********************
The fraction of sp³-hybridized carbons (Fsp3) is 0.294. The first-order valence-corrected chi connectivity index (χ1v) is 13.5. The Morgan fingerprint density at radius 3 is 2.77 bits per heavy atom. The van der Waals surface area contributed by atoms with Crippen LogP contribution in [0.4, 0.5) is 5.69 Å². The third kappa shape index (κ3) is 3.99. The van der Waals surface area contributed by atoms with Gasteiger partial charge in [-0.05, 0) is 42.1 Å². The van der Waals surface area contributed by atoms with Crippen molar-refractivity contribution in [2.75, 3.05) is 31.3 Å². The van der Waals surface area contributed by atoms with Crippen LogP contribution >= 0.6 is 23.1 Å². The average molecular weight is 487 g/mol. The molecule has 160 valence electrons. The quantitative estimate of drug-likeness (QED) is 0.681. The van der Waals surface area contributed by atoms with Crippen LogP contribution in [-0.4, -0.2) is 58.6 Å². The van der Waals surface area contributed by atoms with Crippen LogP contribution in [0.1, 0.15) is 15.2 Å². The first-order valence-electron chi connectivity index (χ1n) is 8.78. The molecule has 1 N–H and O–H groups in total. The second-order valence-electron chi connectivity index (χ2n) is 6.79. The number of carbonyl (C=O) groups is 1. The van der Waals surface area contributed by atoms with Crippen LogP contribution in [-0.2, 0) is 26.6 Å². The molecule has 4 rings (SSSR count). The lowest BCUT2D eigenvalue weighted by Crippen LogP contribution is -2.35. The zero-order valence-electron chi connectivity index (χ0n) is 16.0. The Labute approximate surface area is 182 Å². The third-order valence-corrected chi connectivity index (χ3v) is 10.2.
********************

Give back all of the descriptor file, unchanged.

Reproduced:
The fraction of sp³-hybridized carbons (Fsp3) is 0.294. The first-order valence-corrected chi connectivity index (χ1v) is 13.5. The Morgan fingerprint density at radius 3 is 2.77 bits per heavy atom. The van der Waals surface area contributed by atoms with Crippen LogP contribution in [0.4, 0.5) is 5.69 Å². The third kappa shape index (κ3) is 3.99. The van der Waals surface area contributed by atoms with Gasteiger partial charge in [-0.05, 0) is 42.1 Å². The van der Waals surface area contributed by atoms with Crippen molar-refractivity contribution in [2.75, 3.05) is 31.3 Å². The van der Waals surface area contributed by atoms with Crippen LogP contribution >= 0.6 is 23.1 Å². The average molecular weight is 487 g/mol. The molecule has 160 valence electrons. The quantitative estimate of drug-likeness (QED) is 0.681. The van der Waals surface area contributed by atoms with Crippen LogP contribution in [-0.4, -0.2) is 58.6 Å². The van der Waals surface area contributed by atoms with Crippen LogP contribution in [0.1, 0.15) is 15.2 Å². The first-order valence-electron chi connectivity index (χ1n) is 8.78. The molecule has 1 N–H and O–H groups in total. The second-order valence-electron chi connectivity index (χ2n) is 6.79. The number of carbonyl (C=O) groups is 1. The van der Waals surface area contributed by atoms with Crippen LogP contribution in [-0.2, 0) is 26.6 Å². The molecule has 4 rings (SSSR count). The lowest BCUT2D eigenvalue weighted by Crippen LogP contribution is -2.35. The zero-order valence-electron chi connectivity index (χ0n) is 16.0. The Labute approximate surface area is 182 Å². The third-order valence-corrected chi connectivity index (χ3v) is 10.2.